James Parker (New Jersey)

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James Parker (March 3, 1776 – April 1, 1868) was a United States Representative from New Jersey.


Parker was born in Bethlehem Township, New Jersey. His father, also named James, was on the provincial council before the Revolution, an active member of the board of proprietors of the colony, and the owner of large landed properties. The son moved to Perth Amboy after the Revolution. He graduated from Columbia College of Columbia University in New York City in 1793, and then became a merchant in New York City, but on the death of his father returned to Perth Amboy.

Parker engaged in the management and settlement of properties left by his father. He was also a land surveyor and as a lawyer, although he was never admitted to the bar. He was a member of the New Jersey General Assembly from 1806 to 1810 and in 1812-1813, 1815–1816, 1818, and 1827. During his legislative career, he originated the law that put an end to the local slave trade in 1819, the one that established the school fund, and the provisions of a law that regulated the partition of real estate in New Jersey and the rights of aliens to possess it.[1] He was Mayor of Perth Amboy, New Jersey in 1815 and again in 1850. He was collector of customs at Perth Amboy from 1829 to 1833.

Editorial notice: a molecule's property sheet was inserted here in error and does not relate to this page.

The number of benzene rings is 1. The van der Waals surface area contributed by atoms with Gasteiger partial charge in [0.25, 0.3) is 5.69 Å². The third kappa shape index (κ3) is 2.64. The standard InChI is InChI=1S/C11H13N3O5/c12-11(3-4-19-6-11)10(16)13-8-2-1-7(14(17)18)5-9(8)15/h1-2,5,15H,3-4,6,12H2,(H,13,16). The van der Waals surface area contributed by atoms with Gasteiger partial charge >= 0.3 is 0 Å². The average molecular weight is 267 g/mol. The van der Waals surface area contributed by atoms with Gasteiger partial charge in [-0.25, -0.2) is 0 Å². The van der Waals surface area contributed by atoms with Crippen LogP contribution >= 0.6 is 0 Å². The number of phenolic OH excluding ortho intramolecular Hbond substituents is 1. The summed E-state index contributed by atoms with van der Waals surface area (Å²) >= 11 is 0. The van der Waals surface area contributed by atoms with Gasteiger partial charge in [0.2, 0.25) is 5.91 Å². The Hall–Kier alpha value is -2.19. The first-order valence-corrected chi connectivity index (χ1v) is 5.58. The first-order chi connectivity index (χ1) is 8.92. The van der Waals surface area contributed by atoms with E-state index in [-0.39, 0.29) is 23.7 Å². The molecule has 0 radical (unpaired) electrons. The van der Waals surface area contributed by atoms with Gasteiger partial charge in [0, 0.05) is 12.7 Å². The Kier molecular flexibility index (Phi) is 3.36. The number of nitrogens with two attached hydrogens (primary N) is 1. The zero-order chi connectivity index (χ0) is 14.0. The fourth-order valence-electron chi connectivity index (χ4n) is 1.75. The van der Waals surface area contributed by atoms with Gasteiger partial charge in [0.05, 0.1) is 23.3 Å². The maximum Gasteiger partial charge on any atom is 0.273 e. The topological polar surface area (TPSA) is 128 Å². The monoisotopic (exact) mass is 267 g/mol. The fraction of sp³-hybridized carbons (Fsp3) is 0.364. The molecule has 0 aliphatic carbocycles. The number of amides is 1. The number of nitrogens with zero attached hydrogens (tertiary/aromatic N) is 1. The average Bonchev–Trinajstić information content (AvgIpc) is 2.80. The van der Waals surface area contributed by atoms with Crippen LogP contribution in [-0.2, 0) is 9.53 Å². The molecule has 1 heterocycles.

Parker was elected as a Jacksonian to the 23rd and 24th Congresses, holding office from March 4, 1833 to March 3, 1837.

After leaving Congress he resumed his former activities, and was registrar of the board of proprietors of East Jersey. He was a member of the different boundary commissions to obtain a settlement of the boundary question between the States of New York and New Jersey, and was a delegate to the New Jersey constitutional convention in 1844.

He was a vice president of the New Jersey Historical Society for many years, its president from 1864 until his death, was active in the cause of education, and gave the land to Rutgers College on which its buildings now stand.[1]

Parker died in Perth Amboy in 1868; interment was in St. Peter's Churchyard.


Parker's grandson, Richard Wayne Parker, was also a United States Representative.

See also[edit]


  1. ^ a b Wikisource-logo.svg One or more of the preceding sentences incorporates text from a publication now in the public domainWilson, James Grant; Fiske, John, eds. (1900). "Parker, James". Appletons' Cyclopædia of American Biography. New York: D. Appleton. 


U.S. House of Representatives
Preceded by
James F. Randolph
Member of the U.S. House of Representatives
from New Jersey's at-large congressional district

Succeeded by
Joseph F. Randolph